Love, Equality, And Benevolence Group Gets $20,000 Of City Funds For Study Of Land Trust For Low Income Housing

Wednesday, January 22, 2020 - by Joseph Dycus

A non-profit was approved on Wednesday for more funding by the Health, Educational, and Housing facility board. Chattanooga in Action for Love, Equality, and Benevolence (CALEB) received $20,000 to conduct a study about the viability of a possible community land trust system for low-to-moderate income housing.

The resolution allocated that money from the Chattanooga Affordable Housing fund, in order to "coordinate the development of a comprehensive study which will assess the feasibility of establishing and sustaining a community land trust in Chattanooga." In a community land trust, land would be donated from various sources to be used to have affordable housing.

This affordable housing would be overseen by CALEB, who would actually own a percentage of the land. CALEB would then sell housing to people with low or moderate income, and the non-profit would ensure that the cost of living in these land trusts would be affordable “in perpetuity,” it was stated.

“We had several groups of citizens identify and brainstorm for tools to address the need for moderate or low income housing,” said one of the board members. “One tool is a community land trust, which is a nonprofit that builds and sells houses to people with low and moderate income, and that nonprofit retains ownership of the land in perpetuity. It’s a way to preserve that affordability in perpetuity.”

Using the money given to them by the board, CALEB would do a half-year-long study in order to determine the feasibility of the project. During the discussion, the successful existence of other land trusts in other cities and states was mentioned. One such community with a land trust was Nashville.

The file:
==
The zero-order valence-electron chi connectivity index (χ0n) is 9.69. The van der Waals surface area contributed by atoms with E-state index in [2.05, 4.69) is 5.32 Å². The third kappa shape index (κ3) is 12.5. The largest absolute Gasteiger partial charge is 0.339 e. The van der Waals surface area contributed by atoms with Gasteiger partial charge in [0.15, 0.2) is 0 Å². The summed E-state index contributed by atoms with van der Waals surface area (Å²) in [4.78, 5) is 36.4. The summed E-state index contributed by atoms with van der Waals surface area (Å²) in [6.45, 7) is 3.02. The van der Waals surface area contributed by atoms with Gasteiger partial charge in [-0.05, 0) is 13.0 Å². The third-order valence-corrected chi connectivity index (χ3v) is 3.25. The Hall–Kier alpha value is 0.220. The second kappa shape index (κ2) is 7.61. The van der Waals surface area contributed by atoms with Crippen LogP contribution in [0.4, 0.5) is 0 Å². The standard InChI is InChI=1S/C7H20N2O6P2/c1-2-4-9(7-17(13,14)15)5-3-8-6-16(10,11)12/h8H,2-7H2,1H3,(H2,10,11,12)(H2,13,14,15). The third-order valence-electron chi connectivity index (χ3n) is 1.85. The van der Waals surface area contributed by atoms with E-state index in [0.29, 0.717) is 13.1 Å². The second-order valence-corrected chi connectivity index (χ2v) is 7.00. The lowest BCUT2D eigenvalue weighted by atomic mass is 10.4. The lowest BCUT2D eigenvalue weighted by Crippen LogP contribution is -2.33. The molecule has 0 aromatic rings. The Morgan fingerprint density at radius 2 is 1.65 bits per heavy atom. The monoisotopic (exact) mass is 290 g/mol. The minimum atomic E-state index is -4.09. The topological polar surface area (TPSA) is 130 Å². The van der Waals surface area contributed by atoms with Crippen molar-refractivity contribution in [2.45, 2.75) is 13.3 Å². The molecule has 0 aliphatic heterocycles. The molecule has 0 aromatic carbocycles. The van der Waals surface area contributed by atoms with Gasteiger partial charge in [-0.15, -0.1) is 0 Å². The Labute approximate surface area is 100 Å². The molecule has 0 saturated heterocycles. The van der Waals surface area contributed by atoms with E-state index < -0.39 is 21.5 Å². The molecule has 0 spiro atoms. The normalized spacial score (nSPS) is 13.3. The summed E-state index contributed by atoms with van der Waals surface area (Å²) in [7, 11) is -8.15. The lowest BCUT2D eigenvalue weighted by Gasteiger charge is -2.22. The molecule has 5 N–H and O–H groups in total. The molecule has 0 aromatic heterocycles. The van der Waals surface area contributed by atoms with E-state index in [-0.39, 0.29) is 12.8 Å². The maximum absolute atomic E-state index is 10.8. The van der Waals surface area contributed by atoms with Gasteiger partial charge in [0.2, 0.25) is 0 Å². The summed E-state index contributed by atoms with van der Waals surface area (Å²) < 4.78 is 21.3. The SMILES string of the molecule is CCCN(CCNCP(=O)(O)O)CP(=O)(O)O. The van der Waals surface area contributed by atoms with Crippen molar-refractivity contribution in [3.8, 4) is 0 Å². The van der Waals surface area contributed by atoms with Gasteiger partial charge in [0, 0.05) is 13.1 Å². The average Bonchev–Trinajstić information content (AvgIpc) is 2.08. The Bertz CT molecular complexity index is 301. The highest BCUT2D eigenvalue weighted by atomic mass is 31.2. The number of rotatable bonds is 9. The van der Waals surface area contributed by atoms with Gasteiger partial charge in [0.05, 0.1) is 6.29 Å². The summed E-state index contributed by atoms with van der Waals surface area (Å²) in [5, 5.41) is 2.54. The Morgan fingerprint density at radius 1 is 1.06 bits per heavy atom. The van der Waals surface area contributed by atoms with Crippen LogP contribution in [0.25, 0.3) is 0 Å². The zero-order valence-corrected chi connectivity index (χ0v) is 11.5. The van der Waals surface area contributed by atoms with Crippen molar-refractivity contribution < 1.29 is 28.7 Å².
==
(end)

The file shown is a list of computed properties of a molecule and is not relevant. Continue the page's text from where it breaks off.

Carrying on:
According to spokesman Michael Gilliland, CALEB was not looking to be the “sole initiator” of the land trust, and part of the study was going to look into what other organizations could assist in this endeavor.

“That’s what this feasibility study would do,” said community organizer Gilliland, “and it would define what the best course of action is. It would run from March to September. Then we would likely be having the public meeting sometime in either September or October.”

CALEB and the board hoped that this land trust would alleviate the rising cost of housing in Chattanooga, and would give the residents a voice in the community.

“It’s egregious, especially when we’re talking about gentrification,” said CALEB board chair Charlotte S.N.N Williams. “The community land trust will be one of those avenues to subside that. You’ll have input from the entire community, and you’ll have residents involved in the decision making process. Now, the community will have a voice, and we want to empower the residents.”

The $20,000 is coming from a fund of $1.6 million that has yet to be allocated. It would only fund the study and anything needed to facilitate the study.


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